published Wednesday, December 26th, 2012

Cleveland Utilities sewer rehab in high gear

Mark Huskey, an Insituform Technologies crewman, monitors equipment that blows steam into a section of recently repaired sewer pipe under Haun Drive SW in Cleveland, Tenn.
Mark Huskey, an Insituform Technologies crewman, monitors equipment that blows steam into a section of recently repaired sewer pipe under Haun Drive SW in Cleveland, Tenn.
Photo by Paul Leach.

CLEVELAND, Tenn. — A long-term Cleveland Utilities project to reduce the number and severity of wastewater overflows is well under way early in its second year of operations.

Earlier this year, Cleveland Utilities decided to redouble the rehabilitation under its 10-year Strategic Commitment to Protect the Environment -- known as SCOPE-10 -- by committing $29 million to the program over its life, more than double the $14 million originally proposed in 2011.

"We think we need to step it up and address those issues once and for all," General Manager Tom Wheeler said previously of the escalated commitment to SCOPE-10 and overflow problems associated with extra-heavy rains in September 2011.

On and in the ground, that means that utility crews and specialist contractors have dedicated time and resources to detecting stormwater inflow and infiltration problems in the sewage network. Invasive stormwater is the core component to sanitary sewer overflows, and it generally enters the wastewater system through damaged pipes and manholes or via illegal downspout connections.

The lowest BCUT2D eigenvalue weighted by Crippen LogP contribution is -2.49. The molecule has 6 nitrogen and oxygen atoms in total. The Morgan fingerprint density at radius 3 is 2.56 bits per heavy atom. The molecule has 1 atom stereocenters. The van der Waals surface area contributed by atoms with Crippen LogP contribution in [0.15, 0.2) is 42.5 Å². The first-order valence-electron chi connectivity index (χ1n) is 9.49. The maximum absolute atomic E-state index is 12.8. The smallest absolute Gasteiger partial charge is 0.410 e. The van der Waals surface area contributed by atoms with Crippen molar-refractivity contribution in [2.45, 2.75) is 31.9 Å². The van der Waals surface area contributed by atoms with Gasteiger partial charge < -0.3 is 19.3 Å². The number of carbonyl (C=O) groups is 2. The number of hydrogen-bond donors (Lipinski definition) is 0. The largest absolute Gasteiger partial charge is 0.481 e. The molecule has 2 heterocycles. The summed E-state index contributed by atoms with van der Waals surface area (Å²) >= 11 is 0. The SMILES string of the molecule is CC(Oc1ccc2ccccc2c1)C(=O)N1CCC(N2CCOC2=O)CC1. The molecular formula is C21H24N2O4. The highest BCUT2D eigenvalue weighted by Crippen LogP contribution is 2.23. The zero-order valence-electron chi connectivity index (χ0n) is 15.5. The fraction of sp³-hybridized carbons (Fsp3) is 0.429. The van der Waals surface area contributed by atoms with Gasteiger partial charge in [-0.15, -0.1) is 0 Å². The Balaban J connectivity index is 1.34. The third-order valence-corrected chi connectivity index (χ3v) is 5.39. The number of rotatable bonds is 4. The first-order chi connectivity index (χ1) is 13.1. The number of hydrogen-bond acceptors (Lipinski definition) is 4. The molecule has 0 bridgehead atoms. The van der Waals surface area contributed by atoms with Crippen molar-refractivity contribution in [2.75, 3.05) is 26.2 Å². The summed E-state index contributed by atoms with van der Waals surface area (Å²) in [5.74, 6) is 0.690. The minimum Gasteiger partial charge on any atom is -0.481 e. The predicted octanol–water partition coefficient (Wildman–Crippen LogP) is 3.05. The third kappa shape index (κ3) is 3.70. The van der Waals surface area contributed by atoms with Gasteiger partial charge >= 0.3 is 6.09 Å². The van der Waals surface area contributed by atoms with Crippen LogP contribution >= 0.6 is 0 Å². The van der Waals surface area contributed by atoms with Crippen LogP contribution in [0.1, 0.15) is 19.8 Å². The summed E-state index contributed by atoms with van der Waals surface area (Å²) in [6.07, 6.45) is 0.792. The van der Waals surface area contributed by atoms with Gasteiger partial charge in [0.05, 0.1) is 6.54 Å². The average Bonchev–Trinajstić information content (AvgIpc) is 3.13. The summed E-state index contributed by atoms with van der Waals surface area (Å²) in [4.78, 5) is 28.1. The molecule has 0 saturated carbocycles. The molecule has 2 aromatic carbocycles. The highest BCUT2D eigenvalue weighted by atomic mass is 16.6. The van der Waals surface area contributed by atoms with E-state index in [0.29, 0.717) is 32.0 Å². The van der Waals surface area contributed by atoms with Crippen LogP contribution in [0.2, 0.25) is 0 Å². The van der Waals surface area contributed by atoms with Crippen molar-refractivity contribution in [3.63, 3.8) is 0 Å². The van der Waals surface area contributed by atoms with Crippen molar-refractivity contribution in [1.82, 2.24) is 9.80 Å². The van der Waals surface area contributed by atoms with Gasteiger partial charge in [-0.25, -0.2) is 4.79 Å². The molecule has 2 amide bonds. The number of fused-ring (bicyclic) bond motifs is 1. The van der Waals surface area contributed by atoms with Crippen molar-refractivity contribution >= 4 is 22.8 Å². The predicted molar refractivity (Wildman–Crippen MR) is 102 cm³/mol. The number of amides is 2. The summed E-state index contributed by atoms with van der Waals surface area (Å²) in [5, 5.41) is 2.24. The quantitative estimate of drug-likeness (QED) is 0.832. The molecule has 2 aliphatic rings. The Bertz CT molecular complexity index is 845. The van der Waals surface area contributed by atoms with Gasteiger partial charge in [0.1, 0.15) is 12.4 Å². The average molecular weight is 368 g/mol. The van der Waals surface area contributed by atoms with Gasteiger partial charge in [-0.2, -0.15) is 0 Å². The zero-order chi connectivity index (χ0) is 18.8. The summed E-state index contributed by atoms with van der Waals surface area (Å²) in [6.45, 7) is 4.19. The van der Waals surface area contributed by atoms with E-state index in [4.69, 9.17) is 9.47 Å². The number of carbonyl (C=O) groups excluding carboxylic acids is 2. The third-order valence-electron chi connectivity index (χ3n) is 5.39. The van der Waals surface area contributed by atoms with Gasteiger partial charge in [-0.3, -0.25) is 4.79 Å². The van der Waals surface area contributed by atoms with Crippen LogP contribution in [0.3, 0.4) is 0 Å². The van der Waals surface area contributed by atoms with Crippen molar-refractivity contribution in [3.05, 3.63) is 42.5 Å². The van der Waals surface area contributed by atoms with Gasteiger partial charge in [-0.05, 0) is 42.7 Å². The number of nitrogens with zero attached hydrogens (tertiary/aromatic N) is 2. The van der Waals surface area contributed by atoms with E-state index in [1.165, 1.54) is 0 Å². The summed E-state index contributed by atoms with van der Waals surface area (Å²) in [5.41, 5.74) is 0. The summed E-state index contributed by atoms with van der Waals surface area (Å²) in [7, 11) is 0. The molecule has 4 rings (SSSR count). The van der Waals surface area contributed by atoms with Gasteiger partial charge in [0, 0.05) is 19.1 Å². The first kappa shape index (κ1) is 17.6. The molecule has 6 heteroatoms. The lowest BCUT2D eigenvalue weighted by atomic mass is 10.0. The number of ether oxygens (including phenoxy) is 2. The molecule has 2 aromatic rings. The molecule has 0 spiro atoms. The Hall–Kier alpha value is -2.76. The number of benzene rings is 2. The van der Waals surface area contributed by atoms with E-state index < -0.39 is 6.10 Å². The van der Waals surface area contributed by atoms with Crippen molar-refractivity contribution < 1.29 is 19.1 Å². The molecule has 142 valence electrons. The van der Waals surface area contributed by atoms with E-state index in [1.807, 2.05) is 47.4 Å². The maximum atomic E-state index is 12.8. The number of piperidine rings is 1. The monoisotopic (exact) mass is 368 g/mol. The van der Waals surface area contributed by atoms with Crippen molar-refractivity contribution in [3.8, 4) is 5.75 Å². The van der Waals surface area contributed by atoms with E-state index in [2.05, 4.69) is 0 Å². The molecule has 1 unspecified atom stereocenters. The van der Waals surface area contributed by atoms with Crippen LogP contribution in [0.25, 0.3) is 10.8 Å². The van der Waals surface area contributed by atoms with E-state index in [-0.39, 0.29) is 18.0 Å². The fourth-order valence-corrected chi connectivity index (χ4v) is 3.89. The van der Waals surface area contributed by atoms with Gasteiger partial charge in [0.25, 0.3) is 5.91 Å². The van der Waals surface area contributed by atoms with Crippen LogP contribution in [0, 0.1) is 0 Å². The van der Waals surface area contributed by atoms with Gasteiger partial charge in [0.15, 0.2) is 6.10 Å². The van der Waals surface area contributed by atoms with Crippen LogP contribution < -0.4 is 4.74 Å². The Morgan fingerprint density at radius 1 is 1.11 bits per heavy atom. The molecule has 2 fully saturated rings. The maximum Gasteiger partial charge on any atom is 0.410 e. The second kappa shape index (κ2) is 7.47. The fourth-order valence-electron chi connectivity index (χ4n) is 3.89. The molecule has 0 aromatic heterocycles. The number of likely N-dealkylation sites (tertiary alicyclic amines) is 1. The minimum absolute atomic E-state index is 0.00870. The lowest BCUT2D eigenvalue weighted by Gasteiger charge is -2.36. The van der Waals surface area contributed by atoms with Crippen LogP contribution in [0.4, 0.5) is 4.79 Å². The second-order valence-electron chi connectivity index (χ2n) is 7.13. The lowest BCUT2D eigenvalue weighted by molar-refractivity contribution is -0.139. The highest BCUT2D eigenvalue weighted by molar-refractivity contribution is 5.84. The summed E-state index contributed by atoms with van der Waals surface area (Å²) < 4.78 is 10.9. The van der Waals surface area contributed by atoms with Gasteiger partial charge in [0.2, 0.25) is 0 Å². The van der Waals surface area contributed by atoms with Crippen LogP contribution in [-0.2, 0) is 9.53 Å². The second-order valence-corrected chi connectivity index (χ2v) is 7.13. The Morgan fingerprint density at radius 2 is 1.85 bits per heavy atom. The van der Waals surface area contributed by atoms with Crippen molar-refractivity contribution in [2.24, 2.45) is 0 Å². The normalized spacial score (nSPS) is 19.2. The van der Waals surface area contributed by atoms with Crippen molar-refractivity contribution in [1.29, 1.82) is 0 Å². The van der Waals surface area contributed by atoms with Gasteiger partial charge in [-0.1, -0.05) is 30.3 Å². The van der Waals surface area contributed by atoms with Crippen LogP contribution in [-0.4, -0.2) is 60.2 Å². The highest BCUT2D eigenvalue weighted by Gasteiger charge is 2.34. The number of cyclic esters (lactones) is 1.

The essential SCOPE-10 strategy is to find and repair the worst inflow offenders instead of all of them, Wheeler said. The project aim is to make the most efficient use of funding.

Cleveland Utilities is engaging two major zones, known as basins 31-45 and 10-36, as part of the SCOPE-10 program, said Greg Clark, the program's manager.

Basin 31-45, which falls within the confines of Chattanooga Pike, Varnell Road and Blackburn Road in southern Bradley County, is undergoing repair work after a year of detection efforts that included manual inspections, nontoxic smoke tests and video camera work. Nearly 23 percent of Cleveland Utilities' inflow and infiltration problems can be traced to this basin, despite the fact that it comprises only 11 percent of the total wastewater system, according to a study by Littlejohnn Engineering.

Crews now are replacing mainline wastewater pipelines in Basin 31-45, said Clark, using a method called "cured-in-place pipe." The method essentially creates a new pipe within an existing damaged pipeline using resin-hardened fibers.

"CIPP saves us money and time," said Brandon Grant, a site manager working with crews in the neighborhood located near South Lee Highway. "It will take one to three hours to complete work on [a 100-yard length of pipeline] instead of three weeks by digging up the street and replacing it."

The cost to the utility and its customers is a big plus, Grant said, citing cured-in-place pipe work expenses as about $30 per foot, compared with $100 per foot to replace the line by entrenchments.

Inflow detection efforts began a few months ago for Basin 10-36, located between the Village Mall and Tinsley Park and bordered by Keith Street and Interstate 75. This west-central area of the city will undergo investigation for some time before repairs begin, Clark said.

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